RUTENBERGSo, A, it can affect an election potentially. But, B, even if it's a thousand votes, there's a vote that was thrown out that wouldn't have been before the law.
REHMAll right. Let me ask you, Spencer, what's the difference between Section 2 and Section 5?
OVERTONIncredibly great and important question. In short, Section 2 is basically lawsuits, litigation. Section 5 is a process that reviews new election changes before they go into effect to determine whether or not they are discriminatory. Section 5 applied to only jurisdictions with a history of discrimination. And, of course, Shelby County said that old coverage formula was outdated. And now before Congress, we have a new proposed law that focuses on more recent instances of discrimination to cover places. Now the reason this is important is, for example, we don't want you to have to bring a lawsuit simply because, you know, if your water is contaminated.
OVERTONWe want you to be able to stop before the water is contaminated. We want to set up a process so that the water is clean. We don't want to have to say, "Hey, you know, do whatever you want in terms of the water and you go in and file a lawsuit if there's poison in the water." It's after-the-fact that's a problem. So we want a process to efficiently prevent something from happening. And that's basically what we need in terms of Section 5.
REHMAnd you're listening to "The Diane Rehm Show." Bruce.
FEINYes. I think the differences are starker than that. First of all, Section 5 is a much higher threshold that you've got to satisfy than Section 2 -- namely, you have to void any provision of voting law that has a disproportionate impact, called the effects test, on any minority group, as opposed to the results test of Section 2. But even more important, the difference is, in a lawsuit, you get due process. You know, there's a charge of discrimination. You'll produce evidence. I was at the Justice Department. That's not how it works when the Justice Department reviews a proposed change. They have a civil rights division. The state sends in their provision.
FEINAnd you don't -- at that stage, when you get a (word?), you're not in a court of law where you're given full notice, adversary proceedings or whatever. It's just the dictate of the civil rights division, which is politically oriented like you'd expect in an administration.
RUTENBERGAnd I would concur. The civil rights division is political. It changes every time there's a new administration it has a new bent. But to Spencer's point, what Section 5 did do and pre-clearance did do with those smaller municipalities and localities would have to submit voting laws. And so the argument for something like pre-clearance is, we, as the Justice Department, we can't -- we're never going to know about these laws.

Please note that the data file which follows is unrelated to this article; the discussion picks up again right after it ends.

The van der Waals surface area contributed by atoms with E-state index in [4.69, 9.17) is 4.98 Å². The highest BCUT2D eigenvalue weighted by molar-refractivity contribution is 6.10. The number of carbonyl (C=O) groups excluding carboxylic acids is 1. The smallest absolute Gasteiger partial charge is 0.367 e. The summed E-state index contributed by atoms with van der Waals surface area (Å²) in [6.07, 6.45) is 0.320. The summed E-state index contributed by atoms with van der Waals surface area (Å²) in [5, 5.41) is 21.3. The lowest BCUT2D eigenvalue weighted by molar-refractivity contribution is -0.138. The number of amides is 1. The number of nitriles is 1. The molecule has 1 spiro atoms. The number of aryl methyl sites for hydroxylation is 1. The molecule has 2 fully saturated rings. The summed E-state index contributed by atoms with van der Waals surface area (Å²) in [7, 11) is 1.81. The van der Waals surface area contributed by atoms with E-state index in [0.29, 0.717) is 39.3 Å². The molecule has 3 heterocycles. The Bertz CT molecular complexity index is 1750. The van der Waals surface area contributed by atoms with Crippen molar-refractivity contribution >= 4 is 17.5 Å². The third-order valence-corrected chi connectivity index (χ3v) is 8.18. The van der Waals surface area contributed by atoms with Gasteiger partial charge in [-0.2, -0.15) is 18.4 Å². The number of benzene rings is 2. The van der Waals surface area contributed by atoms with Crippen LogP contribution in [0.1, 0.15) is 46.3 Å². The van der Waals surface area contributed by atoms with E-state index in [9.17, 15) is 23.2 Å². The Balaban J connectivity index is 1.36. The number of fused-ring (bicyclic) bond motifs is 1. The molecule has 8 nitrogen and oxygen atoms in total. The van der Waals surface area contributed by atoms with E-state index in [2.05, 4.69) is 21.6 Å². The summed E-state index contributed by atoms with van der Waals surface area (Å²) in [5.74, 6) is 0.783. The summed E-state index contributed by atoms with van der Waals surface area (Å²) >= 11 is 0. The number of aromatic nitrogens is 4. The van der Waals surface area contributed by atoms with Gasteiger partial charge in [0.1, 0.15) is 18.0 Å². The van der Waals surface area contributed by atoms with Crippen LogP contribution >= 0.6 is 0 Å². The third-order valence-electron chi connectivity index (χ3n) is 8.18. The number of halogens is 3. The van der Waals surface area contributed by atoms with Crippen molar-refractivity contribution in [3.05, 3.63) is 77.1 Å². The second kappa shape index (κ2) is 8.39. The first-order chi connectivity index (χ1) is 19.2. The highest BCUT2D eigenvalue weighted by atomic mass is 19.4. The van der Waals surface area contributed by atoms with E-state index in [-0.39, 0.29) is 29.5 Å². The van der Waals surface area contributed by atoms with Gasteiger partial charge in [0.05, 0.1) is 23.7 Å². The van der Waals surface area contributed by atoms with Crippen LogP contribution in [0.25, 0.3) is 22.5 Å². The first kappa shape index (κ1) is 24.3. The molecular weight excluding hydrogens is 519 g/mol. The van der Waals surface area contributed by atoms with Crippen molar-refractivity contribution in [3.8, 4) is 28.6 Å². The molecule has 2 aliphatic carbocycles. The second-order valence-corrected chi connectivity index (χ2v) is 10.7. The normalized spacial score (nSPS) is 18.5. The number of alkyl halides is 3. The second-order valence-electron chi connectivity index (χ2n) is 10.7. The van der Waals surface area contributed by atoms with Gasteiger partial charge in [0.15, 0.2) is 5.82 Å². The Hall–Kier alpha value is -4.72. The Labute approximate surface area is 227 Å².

RUTENBERGBut now they have to tell us by law, so we know. As Bruce would know as well, a lot of these laws -- the vast majority are actually pre-cleared and sent through. And what was happening over the years, let's say, that a lot of municipalities, states, localities were making the (word?) in their laws so they wouldn't be in violation.
REHMSo, Spencer, what President Obama is doing is asking for a total comeback to the original voting rights law. How likely is he to get that?
OVERTONWell, I think it's unclear. I mean, there's been a bipartisan consensus on this -- the Voting Rights Act, the pre-clearance provision. Whenever it's renewed, it's been bipartisan. Now there's a bit of a stalemate. But, you know, the thought is that both parties presumably dislike racial discrimination in voting. And hopefully there can be some deal, in terms of the parties, of something that is palatable. And, again, the objective here is an updated -- a process to focus on places where there is discrimination. And then also a disclosure of new changes nationwide to deter bad activity. A huge benefit of pre-clearance is disclosure. And sometimes that deters bad activity because these local election officials know that the change will be reviewed.
OVERTONSo that deterrence and disclosure is important as well.
FEINDiane, nothing's going to happen until we have more of a track record as to what effect on voter turnout these changes in laws that you've identified. That's the nature of the congressional beast.
REHMBut is that a good idea, Bruce?
FEINIt is a good idea to know what the -- whether there's a problem at all before you have this extraordinary remedy of having the United States government play the schoolmarm to the little children at the -- in the state and local level. We have Spencer saying, "Well, what about water poisoning?" We don't have state and local governments submitting their water laws to the federal government to say, "Well, you know, this possibly could toxify our water supply. Is it permissible or not?" That's how our constitutional system works. And we have a presumption of regularity. We don't presume everything the government does is illegal unless the federal government gives you an imprimatur.
RUTENBERGBut one thing -- and this goes to the debate right now -- that we can't forget is, unlike other aspects of American life, voting was shut off to a portion of the population for hundreds of years. So now the argument that we're having right now is, are the vestiges of that still there enough to require this extraordinary, and we all have to agree, extraordinary bit of law. But there is a history here.